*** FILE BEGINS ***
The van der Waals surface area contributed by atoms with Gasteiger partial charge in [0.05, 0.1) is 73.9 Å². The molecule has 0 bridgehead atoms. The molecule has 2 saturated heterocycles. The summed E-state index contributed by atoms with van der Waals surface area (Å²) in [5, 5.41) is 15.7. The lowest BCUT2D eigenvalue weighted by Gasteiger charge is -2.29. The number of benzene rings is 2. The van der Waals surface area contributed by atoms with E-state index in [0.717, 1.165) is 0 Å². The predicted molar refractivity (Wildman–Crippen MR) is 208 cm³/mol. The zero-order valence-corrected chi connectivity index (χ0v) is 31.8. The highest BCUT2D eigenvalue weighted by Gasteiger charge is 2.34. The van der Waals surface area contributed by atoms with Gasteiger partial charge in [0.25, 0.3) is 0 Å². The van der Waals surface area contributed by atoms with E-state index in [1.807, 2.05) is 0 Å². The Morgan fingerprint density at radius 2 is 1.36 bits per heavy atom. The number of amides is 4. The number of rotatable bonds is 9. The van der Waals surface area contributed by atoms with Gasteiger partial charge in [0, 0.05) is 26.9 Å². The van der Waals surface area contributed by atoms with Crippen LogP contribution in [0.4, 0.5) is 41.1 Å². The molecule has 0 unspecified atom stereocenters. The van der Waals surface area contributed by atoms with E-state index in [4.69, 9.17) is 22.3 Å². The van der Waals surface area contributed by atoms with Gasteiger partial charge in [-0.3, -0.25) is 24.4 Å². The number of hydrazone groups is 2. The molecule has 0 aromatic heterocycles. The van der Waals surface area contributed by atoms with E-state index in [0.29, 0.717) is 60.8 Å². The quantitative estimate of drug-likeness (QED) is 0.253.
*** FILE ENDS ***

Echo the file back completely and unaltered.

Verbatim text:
The van der Waals surface area contributed by atoms with Gasteiger partial charge in [0.05, 0.1) is 73.9 Å². The molecule has 0 bridgehead atoms. The molecule has 2 saturated heterocycles. The summed E-state index contributed by atoms with van der Waals surface area (Å²) in [5, 5.41) is 15.7. The lowest BCUT2D eigenvalue weighted by Gasteiger charge is -2.29. The number of benzene rings is 2. The van der Waals surface area contributed by atoms with E-state index in [0.717, 1.165) is 0 Å². The predicted molar refractivity (Wildman–Crippen MR) is 208 cm³/mol. The zero-order valence-corrected chi connectivity index (χ0v) is 31.8. The highest BCUT2D eigenvalue weighted by Gasteiger charge is 2.34. The van der Waals surface area contributed by atoms with Gasteiger partial charge in [0.25, 0.3) is 0 Å². The van der Waals surface area contributed by atoms with E-state index in [1.807, 2.05) is 0 Å². The Morgan fingerprint density at radius 2 is 1.36 bits per heavy atom. The number of amides is 4. The number of rotatable bonds is 9. The van der Waals surface area contributed by atoms with Gasteiger partial charge in [0, 0.05) is 26.9 Å². The van der Waals surface area contributed by atoms with Crippen LogP contribution in [0.4, 0.5) is 41.1 Å². The molecule has 0 unspecified atom stereocenters. The van der Waals surface area contributed by atoms with E-state index in [4.69, 9.17) is 22.3 Å². The van der Waals surface area contributed by atoms with Gasteiger partial charge in [-0.3, -0.25) is 24.4 Å². The number of hydrazone groups is 2. The molecule has 0 aromatic heterocycles. The van der Waals surface area contributed by atoms with E-state index in [0.29, 0.717) is 60.8 Å². The quantitative estimate of drug-likeness (QED) is 0.253.